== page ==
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Author Topic: hanging a102ft doublet?  (Read 4249 times)
AK4YA
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Posts: 106




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« on: September 29, 2012, 10:57:25 PM »

Got the MFJ model in this week.  Can I just string it between a 30ft tree and my 30ft chimney?  And drop the ladderline to the ground with no center support?  If so i plan to use a pulley on the chimney end with a weight to handle sway.  And dacron from the trees to insulators.

How much weight will be required on the pulley end?  I believe it requires infinite weight to get it 100% completely horizontal straight, but in our world, how much droop is acceptable?

Thanks everyone, hope to be on the air soon
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K9ZMD
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Posts: 173




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« Reply #1 on: September 29, 2012, 11:35:53 PM »

I wouldn't worry about a little sag in the middle of your antenna.  I've never seen a dipole yet that was pulled so tight that the wire was completely horizontal.  Here's another consideration: tight wire + vibrations can equal a multi-buck repair bill for a masonry chimney.  If your chimney isn't masonry, then just don't pull the wire so tight that the eye bolt pulls out of the wood.

You probably already know this, but please pardon me for asking if you intend to "drop the ladderline to the ground", then run it on the ground back to the radio shack?  If so, that is a non-starter.  You need to get the ladder line elevated from the ground and avoid long runs close to things (like metal rain gutters, the kid's metal swing set, and wet privet hedge leaves) that can upset the feed line balance or increase loss.  Three times the width of your balanced line is generally adequate spacing to avoid problems.

Gary, K9ZMD/7
Ridgefield, WA
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AK4YA
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« Reply #2 on: September 30, 2012, 12:36:19 AM »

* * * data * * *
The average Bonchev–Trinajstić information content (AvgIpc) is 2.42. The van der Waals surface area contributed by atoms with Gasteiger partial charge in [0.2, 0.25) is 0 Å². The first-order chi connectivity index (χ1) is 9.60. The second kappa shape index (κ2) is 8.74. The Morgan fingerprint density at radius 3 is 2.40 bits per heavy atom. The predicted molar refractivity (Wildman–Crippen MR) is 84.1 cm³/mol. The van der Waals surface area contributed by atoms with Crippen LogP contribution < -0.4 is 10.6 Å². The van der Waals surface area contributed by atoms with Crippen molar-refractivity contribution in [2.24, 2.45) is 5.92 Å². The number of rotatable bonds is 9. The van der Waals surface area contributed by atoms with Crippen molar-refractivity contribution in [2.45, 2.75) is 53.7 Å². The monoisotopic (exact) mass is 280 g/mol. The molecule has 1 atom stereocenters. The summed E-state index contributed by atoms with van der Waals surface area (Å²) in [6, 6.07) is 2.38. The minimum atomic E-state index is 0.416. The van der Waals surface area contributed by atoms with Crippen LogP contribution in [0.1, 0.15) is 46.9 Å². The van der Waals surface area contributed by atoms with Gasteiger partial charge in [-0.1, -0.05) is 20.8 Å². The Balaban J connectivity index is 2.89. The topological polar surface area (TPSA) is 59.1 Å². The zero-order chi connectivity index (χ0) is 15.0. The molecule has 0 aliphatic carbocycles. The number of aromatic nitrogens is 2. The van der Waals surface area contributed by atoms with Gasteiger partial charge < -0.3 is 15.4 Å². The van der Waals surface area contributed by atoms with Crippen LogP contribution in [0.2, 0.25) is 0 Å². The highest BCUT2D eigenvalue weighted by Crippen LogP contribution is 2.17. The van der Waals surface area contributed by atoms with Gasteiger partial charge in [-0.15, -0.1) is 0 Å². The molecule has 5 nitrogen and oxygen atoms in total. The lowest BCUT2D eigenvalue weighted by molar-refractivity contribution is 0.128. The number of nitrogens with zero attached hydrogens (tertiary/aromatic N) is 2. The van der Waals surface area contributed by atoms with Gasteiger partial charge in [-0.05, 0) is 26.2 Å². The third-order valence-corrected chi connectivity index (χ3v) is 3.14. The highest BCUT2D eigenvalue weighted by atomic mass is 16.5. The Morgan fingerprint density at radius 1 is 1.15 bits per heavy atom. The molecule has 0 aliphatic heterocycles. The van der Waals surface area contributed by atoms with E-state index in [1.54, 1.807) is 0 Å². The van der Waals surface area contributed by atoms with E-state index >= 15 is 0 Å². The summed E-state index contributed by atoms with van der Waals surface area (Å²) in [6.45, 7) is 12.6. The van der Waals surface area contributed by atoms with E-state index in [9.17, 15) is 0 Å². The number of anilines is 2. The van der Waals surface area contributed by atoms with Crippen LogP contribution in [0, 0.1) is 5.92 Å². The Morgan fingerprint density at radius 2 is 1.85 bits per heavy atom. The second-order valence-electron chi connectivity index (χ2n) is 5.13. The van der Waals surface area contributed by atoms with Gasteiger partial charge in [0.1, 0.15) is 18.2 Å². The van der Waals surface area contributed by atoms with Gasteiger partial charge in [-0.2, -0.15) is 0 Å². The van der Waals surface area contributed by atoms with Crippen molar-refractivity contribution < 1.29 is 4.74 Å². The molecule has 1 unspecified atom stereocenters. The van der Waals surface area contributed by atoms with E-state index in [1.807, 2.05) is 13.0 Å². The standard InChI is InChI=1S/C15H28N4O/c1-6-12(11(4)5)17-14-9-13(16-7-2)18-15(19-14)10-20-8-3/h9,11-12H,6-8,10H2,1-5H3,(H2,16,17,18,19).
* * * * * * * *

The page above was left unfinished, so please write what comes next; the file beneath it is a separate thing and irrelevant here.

Yes it will drop to a wood fence to run to qth.  I know its impractical to wire it straight as a razor, i was just speaking in engineering terms so as so start a conversation about weight requirements.  My main concerns are do I need a center support, and how much weight on the pulley end will I need to appropriately support the weight of the antenna as straight as needed for Ham radio requirements?

I definitely don't want to put much strain on a 30 ft bricked chimney
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GW3OQK
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« Reply #3 on: September 30, 2012, 04:17:13 AM »

The worst is that ladderline will lash about furiously in a gale and is heavy. I centre-support my doublet with a fibreglass telescopic pole and even run the line down inside it. When I had a tree-hung doublet the tensioning weights either end were about 6 Kg
Andrew
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WA8JNM
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« Reply #4 on: September 30, 2012, 04:56:42 AM »

Why the comment about not running ladder line on the grass? Can you do so do long as there is no metal along the path? I just set this up. No danger; it's thru a thick woods that no one walks. Am I missing something?
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K5LXP
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« Reply #5 on: September 30, 2012, 06:40:28 AM »

... i plan to use a pulley on the chimney end with a weight to handle sway.  ... How much weight will be required on the pulley end?  I believe it requires infinite weight to get it 100% completely horizontal straight, but in our world, how much droop is acceptable?

You can use this calculator to figure the sag of a wire vs the tension on it.  That will give you an idea how much tension you'll need for your chimney mount.

http://www.spaceagecontrol.com/calccabl.htm

Quote
Why the comment about not running ladder line on the grass?

Balanced line has a magnetic field surrounding a few widths of itself.  If you run a significant length of it along an RF lossy medium, you'll have greater signal losses.  Crossing over say, a tree branch, a metal gutter or going through a wall at a right angle is just a very small "blip" and isn't a problem.  Running 50ft in the dirt would noticeably, if not significantly affect the impedance and loss of the line.  If you're running it through the woods perhaps you can suspend it from tree to tree or whatever foliage is there.  Just enough to keep it off the ground will do it.

Mark K5LXP
Albuquerque, NM
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WB6BYU
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« Reply #6 on: September 30, 2012, 08:16:38 AM »

If you have deer wandering through the woods, you'll want to put it above
antler height.

You can weave a rope through the line and stretch that between the trees to
support the feedline without putting tension on it.


Sag in an antenna is usually more of an aesthetic issue:  the antenna will still
radiate at 25'.  The real question is how much the antenna + feedline weigh,
and how far it is from the antenna to the chimney.

The tension is much more than the weight of the antenna - probably 10 or 20
times that in many cases.  Passing webbing or a metal strap around your
chimney is probably better than drilling a hole and using a screw eye in line
with the antenna, which won't take as much pull.   (Though that would have
the advantage of pulling out before the stress was high enough to otherwise